[from] LETTER FROM NEW YORK.
NEW YORK, May 1, 1852
To the Editor of the National Era: . . .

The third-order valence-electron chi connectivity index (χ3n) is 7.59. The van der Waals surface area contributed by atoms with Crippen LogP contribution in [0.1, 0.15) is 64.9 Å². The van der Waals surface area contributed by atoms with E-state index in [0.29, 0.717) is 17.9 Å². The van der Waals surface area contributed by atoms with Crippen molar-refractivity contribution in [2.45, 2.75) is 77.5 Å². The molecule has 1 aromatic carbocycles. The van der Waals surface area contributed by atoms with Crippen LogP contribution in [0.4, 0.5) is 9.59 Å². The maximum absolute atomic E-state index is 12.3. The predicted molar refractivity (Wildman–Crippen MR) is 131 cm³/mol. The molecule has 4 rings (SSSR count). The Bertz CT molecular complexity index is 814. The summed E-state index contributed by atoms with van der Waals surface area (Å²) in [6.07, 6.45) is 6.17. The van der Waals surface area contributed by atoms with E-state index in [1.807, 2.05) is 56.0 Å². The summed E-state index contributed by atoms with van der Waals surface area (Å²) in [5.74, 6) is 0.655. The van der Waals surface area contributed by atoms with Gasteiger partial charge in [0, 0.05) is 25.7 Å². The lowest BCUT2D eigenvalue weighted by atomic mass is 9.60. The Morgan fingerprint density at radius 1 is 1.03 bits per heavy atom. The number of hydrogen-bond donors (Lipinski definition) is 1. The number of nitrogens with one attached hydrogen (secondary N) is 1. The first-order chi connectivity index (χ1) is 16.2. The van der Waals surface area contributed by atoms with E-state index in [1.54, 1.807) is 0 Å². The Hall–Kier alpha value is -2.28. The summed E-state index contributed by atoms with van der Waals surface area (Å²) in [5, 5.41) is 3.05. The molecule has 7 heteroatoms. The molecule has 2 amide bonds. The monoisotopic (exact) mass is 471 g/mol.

In the Pennsylvania Freeman is a letter from the accomplished ROBERT PURVIS, complaining of the closing chapter in "Uncle Tom's Cabin," which he thinks is "African Colonization unmasked." I am not surprised that a colored man should be particularly sensitive on reading that chapter, nor that all the friends of the slave should regret several things contained in the chapter referred to. Neither am I surprised that Mrs. STOWE's sentiments on the subject of colonization should be misunderstood. The sagacious editor of the Freeman refers to her "unfortunate endorsement of colonization." But Mrs. Stowe no more endorses colonization than did Mr. Birney in his recent address, nor so much. By colonization I mean, of course, the Colonization Society. Both Mr. Birney and Mrs. Stowe repudiate the coercive policy of the Colonization Society, or I might, with more exactitude, say, the policy of many of its members. No reasonable man has any objection to voluntary colonization or emigration. Colored people have the same right, of course, to go to Liberia as they have to California or elsewhere, and no one is justified in blaming them, or those whom they request to afford them aid. But the main feature of the Colonization Society, as we all know, is to force off the free colored population of the country. Now, the author of "Uncle Tom's Cabin," as I happen to know, holds this policy in abhorrence; and yet she has, through ignorance or inadvertence, used some expressions respecting the Colonization Society that are much to be regretted.